Thomas Jefferson slows Central Valley’s big-play offense in nonconference clash
Friday, October 4, 2019 | 10:10 PM
Central Valley has the type of athlete-heavy spread offense that’s caused Thomas Jefferson trouble in recent years.
See TJ’s season-ending losses to Erie’s Cathedral Prep in 2015, ’16 and ’17, or South Fayette’s win last November in the WPIAL finals. But this year’s TJ defense has taken a new approach, which was clear in Friday night’s 28-3 nonconference victory over Central Valley.
The big-play Warriors had one long gain, a 50-yard reception in the first quarter, but were otherwise contained.
“We’ve changed some things that we do because that’s the game now,” TJ coach Bill Cherpak said. “The game isn’t just line up and smash them in the mouth. Teams aren’t going to play like that against us. We realize that now. We’ve learned.”
Thomas Jefferson senior Dylan Mallozzi rushed for 157 yards and three touchdowns, and the Jaguars defense was dominant once again in the victory at Sarge Alberts Stadium. TJ has allowed only 33 points combined in seven games, but this was the team’s first against what Cherpak called “an Erie Prep-type team.”
“Getting the opportunity in a game like this,” Cherpak said, “to try those things and see how they came out, really makes a difference.”
Both teams entered undefeated with Thomas Jefferson (7-0) ranked first in WPIAL Class 4A, and Central Valley (6-1) second in Class 3A. It was a revival of sorts for two old rivals that used to meet in the WPIAL Class AAA playoffs.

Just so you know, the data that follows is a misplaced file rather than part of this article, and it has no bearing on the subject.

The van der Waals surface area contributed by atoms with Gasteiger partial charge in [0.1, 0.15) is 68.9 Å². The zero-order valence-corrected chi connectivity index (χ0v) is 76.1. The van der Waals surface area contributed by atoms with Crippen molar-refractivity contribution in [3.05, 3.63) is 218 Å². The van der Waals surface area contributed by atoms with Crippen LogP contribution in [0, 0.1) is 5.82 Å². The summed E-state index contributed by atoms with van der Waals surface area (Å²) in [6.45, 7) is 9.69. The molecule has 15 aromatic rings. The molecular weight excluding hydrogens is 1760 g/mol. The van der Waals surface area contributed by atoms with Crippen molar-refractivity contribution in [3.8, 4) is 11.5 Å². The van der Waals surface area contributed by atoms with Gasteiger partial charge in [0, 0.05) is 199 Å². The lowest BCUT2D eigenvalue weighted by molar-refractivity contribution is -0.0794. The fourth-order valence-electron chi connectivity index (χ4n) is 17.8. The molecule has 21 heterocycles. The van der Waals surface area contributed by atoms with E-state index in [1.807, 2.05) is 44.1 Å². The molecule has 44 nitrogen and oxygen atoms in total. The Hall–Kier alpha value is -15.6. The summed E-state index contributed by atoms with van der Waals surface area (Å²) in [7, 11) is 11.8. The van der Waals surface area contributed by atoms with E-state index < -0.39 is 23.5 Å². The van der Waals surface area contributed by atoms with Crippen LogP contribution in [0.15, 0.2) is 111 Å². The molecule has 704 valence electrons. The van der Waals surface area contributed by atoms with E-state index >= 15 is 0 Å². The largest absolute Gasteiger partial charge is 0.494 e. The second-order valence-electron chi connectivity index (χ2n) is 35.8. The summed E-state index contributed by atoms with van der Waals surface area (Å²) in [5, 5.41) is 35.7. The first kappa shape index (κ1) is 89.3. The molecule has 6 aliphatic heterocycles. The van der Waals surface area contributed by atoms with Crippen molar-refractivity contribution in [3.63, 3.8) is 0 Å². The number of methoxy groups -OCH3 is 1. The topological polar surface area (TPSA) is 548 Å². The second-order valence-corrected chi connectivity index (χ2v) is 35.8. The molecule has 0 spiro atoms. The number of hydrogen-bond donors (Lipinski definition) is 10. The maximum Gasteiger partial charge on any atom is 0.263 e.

“They’re not No. 1 in the state in 4A by accident,” Central Valley coach Mark Lyons said. “It was a battle. … Our guys are crushed. They didn’t just come in here to make a showing; they wanted to win.”
Thomas Jefferson’s plan was for defensive tackles Logan Danielson and Michael Huber to stop Central Valley’s running game in the middle and force the Warriors to the outside. It worked. Central Valley rushed for 48 yards on 28 carries, and quarterback Ameer Dudley passed for only 103 yards.
“The South Fayette game motivates us each and every game,” Danielson said. “They had a passing attack, and the athletes they have are a little bit like South Fayette’s, but we went out there and smacked them.”
The Jaguars have had dominant defenses in the past, but this one is starting to take shape.
They sacked Dudley four times Friday and twice stopped Central Valley drives inside the 20-yard line. On the most dramatic, TJ’s Daniel Deabner made a fourth-down tackle on the 1-yard line.
Combined, the past four opponents scored 10 points.
“They’re coming together,” Cherpak said. “Those two D-tackles control the middle so well and don’t allow teams to do anything inside there.”
This nonsection game won’t impact playoff qualifying but it did provided both teams with a test.
This was the first time all season that TJ played its starters into the fourth quarter. The team also faced its first deficit all year — 3-0 — but the Jaguars used a strong ground game and a stout defense to stay unbeaten.
Mallozzi, who had 20 carries, scored on runs of 5, 12 and 12 yards. The Jaguars’ other score was a 15-yard touchdown pass from Shane Stump to James Martinis.
Stump completed 8 of 15 passes for 159 yards and a touchdown.
Central Valley’s Ethan Ott kicked a 34-yard field goal on the Warriors’ first possession, causing Thomas Jefferson to trail for the first time all season.
But TJ responded with four touchdown drives, including a 14-play, 99-yard possession that consumed more than 9½ minutes in the third and fourth quarters.
“That was nice,” Cherpak said. “The thing that was nice about it was everybody — receivers, linemen, quarterback, running back — they all said lets pound it. Everybody was on the same page. We wanted to use the clock.”
TJ trailed 3-0 after one quarter but led 14-3 at halftime and 21-3 after three.
Central Valley had second-half drives stall at TJ’s 1- and 17-yard lines.
“We never let them get real momentum,” Cherpak said. “Whenever they got down there we stopped them.”
Chris Harlan is a Tribune-Review Staff Writer. You can contact Chris by email at [email protected] or via Twitter .